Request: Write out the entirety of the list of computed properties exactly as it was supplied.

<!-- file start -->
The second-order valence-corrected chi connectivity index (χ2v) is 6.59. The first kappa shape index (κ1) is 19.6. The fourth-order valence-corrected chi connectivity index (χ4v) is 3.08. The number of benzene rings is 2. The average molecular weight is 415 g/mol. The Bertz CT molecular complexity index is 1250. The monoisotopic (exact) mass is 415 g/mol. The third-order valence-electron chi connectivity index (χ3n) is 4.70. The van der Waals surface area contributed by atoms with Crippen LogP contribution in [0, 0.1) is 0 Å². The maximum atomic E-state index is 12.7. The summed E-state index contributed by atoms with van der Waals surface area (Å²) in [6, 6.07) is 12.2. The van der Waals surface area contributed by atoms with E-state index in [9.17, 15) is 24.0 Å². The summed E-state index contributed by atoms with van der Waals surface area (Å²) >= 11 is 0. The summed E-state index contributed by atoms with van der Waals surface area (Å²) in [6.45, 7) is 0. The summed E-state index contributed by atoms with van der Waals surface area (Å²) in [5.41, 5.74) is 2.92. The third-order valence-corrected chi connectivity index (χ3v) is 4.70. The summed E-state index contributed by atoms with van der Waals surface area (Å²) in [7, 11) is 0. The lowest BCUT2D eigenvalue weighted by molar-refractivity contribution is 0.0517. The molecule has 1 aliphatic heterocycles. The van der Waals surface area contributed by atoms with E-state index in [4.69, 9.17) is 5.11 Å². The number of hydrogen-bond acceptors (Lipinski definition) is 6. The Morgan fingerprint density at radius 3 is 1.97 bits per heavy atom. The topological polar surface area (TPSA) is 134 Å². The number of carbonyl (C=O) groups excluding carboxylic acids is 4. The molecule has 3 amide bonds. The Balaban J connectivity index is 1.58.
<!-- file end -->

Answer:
The second-order valence-corrected chi connectivity index (χ2v) is 6.59. The first kappa shape index (κ1) is 19.6. The fourth-order valence-corrected chi connectivity index (χ4v) is 3.08. The number of benzene rings is 2. The average molecular weight is 415 g/mol. The Bertz CT molecular complexity index is 1250. The monoisotopic (exact) mass is 415 g/mol. The third-order valence-electron chi connectivity index (χ3n) is 4.70. The van der Waals surface area contributed by atoms with Crippen LogP contribution in [0, 0.1) is 0 Å². The maximum atomic E-state index is 12.7. The summed E-state index contributed by atoms with van der Waals surface area (Å²) in [6, 6.07) is 12.2. The van der Waals surface area contributed by atoms with E-state index in [9.17, 15) is 24.0 Å². The summed E-state index contributed by atoms with van der Waals surface area (Å²) >= 11 is 0. The summed E-state index contributed by atoms with van der Waals surface area (Å²) in [6.45, 7) is 0. The summed E-state index contributed by atoms with van der Waals surface area (Å²) in [5.41, 5.74) is 2.92. The third-order valence-corrected chi connectivity index (χ3v) is 4.70. The summed E-state index contributed by atoms with van der Waals surface area (Å²) in [7, 11) is 0. The lowest BCUT2D eigenvalue weighted by molar-refractivity contribution is 0.0517. The molecule has 1 aliphatic heterocycles. The van der Waals surface area contributed by atoms with E-state index in [4.69, 9.17) is 5.11 Å². The number of hydrogen-bond acceptors (Lipinski definition) is 6. The Morgan fingerprint density at radius 3 is 1.97 bits per heavy atom. The topological polar surface area (TPSA) is 134 Å². The number of carbonyl (C=O) groups excluding carboxylic acids is 4. The molecule has 3 amide bonds. The Balaban J connectivity index is 1.58.